Join Blinkist to get the key ideas from
Get the key ideas from
Get the key ideas from

You’re Not Listening

What You’re Missing and Why It Matters

By Kate Murphy
  • Read in 15 minutes
  • Audio & text available
  • Contains 9 key ideas
Upgrade to Premium Read or listen now
You’re Not Listening by Kate Murphy
Synopsis

You’re Not Listening (2020) casts a spotlight on the undervalued skill of listening. It’s filled with examples of talented professional listeners, as well as practical advice for getting more out of conversations with others – not by saying more yourself, but by listening more closely to others.

Key idea 1 of 9

Listening is a rare skill – especially today.

We’re not really encouraged to listen these days. It’s pretty much the opposite, in fact: we’re encouraged to broadcast ourselves. We train ourselves in public speaking, we constantly announce ourselves to the world on social media, and of course we chat away endlessly on our phones.

But when was the last time you truly felt someone was listening to you? And how about the last time you really listened closely to someone else?

It’s ironic that even though we’re more connected than ever before, we’re also experiencing what some have called an epidemic of loneliness, as the population ages and younger people retreat to their phones and computers. It’s easier to stay in contact with each other, but the quality of all this communication isn’t cutting it; people still feel isolated.

In other words, they're not getting the attention they crave. You won’t be shocked to learn that our attention span has gone down recently, but you might be surprised that – since as recently as 2000, according to research by Microsoft – the average attention span has decreased from twelve seconds to just eight. That actually puts us below the nine-second attention span of a goldfish.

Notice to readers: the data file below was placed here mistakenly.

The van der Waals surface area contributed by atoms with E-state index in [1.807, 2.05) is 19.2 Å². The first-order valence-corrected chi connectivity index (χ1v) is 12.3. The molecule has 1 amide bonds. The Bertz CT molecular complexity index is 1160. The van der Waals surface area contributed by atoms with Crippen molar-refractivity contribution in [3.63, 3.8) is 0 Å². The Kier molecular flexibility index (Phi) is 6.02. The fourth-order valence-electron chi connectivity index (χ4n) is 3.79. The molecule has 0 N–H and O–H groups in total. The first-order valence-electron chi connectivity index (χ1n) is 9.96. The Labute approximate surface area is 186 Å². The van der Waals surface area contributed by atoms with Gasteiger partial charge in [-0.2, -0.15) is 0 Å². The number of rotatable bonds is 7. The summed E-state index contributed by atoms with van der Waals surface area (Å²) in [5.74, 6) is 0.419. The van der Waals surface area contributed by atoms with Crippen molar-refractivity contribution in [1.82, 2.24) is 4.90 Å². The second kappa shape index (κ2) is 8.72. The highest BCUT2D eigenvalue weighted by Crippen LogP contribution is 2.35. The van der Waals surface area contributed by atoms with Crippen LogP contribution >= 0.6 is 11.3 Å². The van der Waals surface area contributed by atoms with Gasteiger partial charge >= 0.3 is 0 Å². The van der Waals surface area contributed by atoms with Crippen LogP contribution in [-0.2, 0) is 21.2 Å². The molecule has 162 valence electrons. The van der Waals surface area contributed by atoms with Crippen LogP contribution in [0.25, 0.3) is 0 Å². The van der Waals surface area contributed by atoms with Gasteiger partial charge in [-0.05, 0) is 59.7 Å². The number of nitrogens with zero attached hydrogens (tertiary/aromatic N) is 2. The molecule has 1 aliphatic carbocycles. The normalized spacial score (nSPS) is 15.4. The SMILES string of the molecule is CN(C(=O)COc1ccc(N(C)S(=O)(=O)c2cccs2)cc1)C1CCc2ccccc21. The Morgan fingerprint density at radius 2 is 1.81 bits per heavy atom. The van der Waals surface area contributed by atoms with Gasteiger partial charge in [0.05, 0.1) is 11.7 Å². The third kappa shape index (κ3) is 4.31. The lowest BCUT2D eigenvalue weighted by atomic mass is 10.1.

What’s to blame? Our phones certainly play a part, as well as all the other technological devices we’re addicted to. In fact, distractions are everywhere around us – even in the form of the music piped into shops and cafes.

All of which means that there’s something extra special about focusing your attention on what somebody else is saying. A good conversation can cut through all the background noise around us. And you’ll be amazed at the things you’ll learn. Everybody in the world is interesting, the author suggests – you just have to ask them the right questions.

How do you do that, though? The author spoke to some of the best listeners in the world to find out.

Upgrade to continue Read or listen now

Key ideas in this title

Upgrade to continue Read or listen now
Created with Sketch.